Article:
Today we’ve had a potentially ‘difficult’ question from our Biggest Boy.
‘Mum, Cerrie’s got one hand. Where’s her other hand?’
I watched with interest when Cerrie Burnell first appeared on CBeebies and some parents immediately blasted the BBC for seemingly employing a ‘disabled’ woman because of an equal opportunities policy – that she was possibly the best candidate for the job never seemed to enter the debate – and demanded that she be removed as her appearance was scaring toddlers. Having just had Biggest Boy at the time I didn’t have to explain why Cerrie only had one hand and thought perhaps that it was this that was scaring parents, rather than Cerrie scaring their children – how do you answer difficult questions about people who look a bit different?
We’ve already had things like ‘Look, that man’s got a big tummy’ at full volume which, although I’m sure quite hurtful to the man (I’ve had it before and it does sting a bit!), seems funny but ‘Look, that lady’s only got one hand’ or ‘Look, that man’s in a wheelchair’ seem a bit more difficult to deal with.
I’m hoping that I dealt with it correctly in just saying yes, she’s got one hand, she only had one hand from when she was a baby and leaving it at that. If he’s got further questions then I hope I can answer them truthfully. The interesting thing was that there was no fear in the question, only curiosity, so I wonder how many of those complaining parents were actually doing their children a bit of a disservice by not answering their genuine questions?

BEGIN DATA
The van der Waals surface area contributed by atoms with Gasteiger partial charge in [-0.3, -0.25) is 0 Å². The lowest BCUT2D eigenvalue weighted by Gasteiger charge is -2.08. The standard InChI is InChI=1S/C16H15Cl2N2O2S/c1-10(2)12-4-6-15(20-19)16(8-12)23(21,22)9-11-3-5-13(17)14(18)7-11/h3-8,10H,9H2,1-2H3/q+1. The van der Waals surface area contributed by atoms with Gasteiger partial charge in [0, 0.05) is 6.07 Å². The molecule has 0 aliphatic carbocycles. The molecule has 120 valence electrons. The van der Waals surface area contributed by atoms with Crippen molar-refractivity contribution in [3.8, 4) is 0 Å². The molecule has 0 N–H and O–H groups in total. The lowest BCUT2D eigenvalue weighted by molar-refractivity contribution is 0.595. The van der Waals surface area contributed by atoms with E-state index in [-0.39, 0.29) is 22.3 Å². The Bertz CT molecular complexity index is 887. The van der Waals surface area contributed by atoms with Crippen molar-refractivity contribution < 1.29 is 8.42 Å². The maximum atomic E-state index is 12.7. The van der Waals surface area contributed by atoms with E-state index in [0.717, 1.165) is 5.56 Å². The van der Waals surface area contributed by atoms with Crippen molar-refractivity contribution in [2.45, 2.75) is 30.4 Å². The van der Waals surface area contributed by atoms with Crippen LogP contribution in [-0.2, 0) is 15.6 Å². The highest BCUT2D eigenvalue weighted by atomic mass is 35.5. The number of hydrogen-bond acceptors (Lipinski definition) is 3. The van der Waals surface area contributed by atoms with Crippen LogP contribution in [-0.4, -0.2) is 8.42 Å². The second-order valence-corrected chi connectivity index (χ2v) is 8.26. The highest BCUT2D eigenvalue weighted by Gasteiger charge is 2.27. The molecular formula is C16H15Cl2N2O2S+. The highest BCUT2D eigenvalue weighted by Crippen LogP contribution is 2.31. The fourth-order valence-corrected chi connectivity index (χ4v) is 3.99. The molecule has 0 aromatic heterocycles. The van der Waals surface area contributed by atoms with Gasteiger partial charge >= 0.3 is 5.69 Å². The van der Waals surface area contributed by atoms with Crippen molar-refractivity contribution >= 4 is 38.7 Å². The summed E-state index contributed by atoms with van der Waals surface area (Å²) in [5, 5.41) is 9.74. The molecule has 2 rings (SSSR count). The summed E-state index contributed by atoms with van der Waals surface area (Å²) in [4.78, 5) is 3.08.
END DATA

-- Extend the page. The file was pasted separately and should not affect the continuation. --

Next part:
I have always been quite concerned about what to say when faced with these difficult questions but since I want my children to be curious about the world I can’t shy away from them and I hope I will always be able to provide an answer they can understand. At least it’s only Biggest Boy at the moment – I’ve still got a little while before Littlest Lad learns how to start asking!!